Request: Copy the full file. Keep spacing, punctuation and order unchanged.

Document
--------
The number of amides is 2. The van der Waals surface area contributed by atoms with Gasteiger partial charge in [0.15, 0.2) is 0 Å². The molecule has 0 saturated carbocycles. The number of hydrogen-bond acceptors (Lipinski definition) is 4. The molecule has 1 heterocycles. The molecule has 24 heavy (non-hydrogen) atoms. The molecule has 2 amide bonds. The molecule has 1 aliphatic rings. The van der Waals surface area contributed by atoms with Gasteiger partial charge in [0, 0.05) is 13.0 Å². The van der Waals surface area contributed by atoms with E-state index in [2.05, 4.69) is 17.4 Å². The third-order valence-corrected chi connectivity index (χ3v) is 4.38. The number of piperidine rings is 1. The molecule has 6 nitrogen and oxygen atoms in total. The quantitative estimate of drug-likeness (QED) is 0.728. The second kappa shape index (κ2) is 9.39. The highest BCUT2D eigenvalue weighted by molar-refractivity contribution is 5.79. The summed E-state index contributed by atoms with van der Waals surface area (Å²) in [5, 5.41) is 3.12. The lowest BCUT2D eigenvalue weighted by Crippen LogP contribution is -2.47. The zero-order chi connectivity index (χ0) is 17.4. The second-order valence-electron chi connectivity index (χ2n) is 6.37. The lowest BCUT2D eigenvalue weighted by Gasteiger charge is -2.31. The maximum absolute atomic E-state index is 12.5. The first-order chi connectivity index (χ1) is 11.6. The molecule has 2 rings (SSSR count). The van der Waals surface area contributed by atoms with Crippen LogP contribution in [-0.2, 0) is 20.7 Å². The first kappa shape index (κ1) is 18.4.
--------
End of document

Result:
The number of amides is 2. The van der Waals surface area contributed by atoms with Gasteiger partial charge in [0.15, 0.2) is 0 Å². The molecule has 0 saturated carbocycles. The number of hydrogen-bond acceptors (Lipinski definition) is 4. The molecule has 1 heterocycles. The molecule has 24 heavy (non-hydrogen) atoms. The molecule has 2 amide bonds. The molecule has 1 aliphatic rings. The van der Waals surface area contributed by atoms with Gasteiger partial charge in [0, 0.05) is 13.0 Å². The van der Waals surface area contributed by atoms with E-state index in [2.05, 4.69) is 17.4 Å². The third-order valence-corrected chi connectivity index (χ3v) is 4.38. The number of piperidine rings is 1. The molecule has 6 nitrogen and oxygen atoms in total. The quantitative estimate of drug-likeness (QED) is 0.728. The second kappa shape index (κ2) is 9.39. The highest BCUT2D eigenvalue weighted by molar-refractivity contribution is 5.79. The summed E-state index contributed by atoms with van der Waals surface area (Å²) in [5, 5.41) is 3.12. The lowest BCUT2D eigenvalue weighted by Crippen LogP contribution is -2.47. The zero-order chi connectivity index (χ0) is 17.4. The second-order valence-electron chi connectivity index (χ2n) is 6.37. The lowest BCUT2D eigenvalue weighted by Gasteiger charge is -2.31. The maximum absolute atomic E-state index is 12.5. The first-order chi connectivity index (χ1) is 11.6. The molecule has 2 rings (SSSR count). The van der Waals surface area contributed by atoms with Crippen LogP contribution in [-0.2, 0) is 20.7 Å². The first kappa shape index (κ1) is 18.4.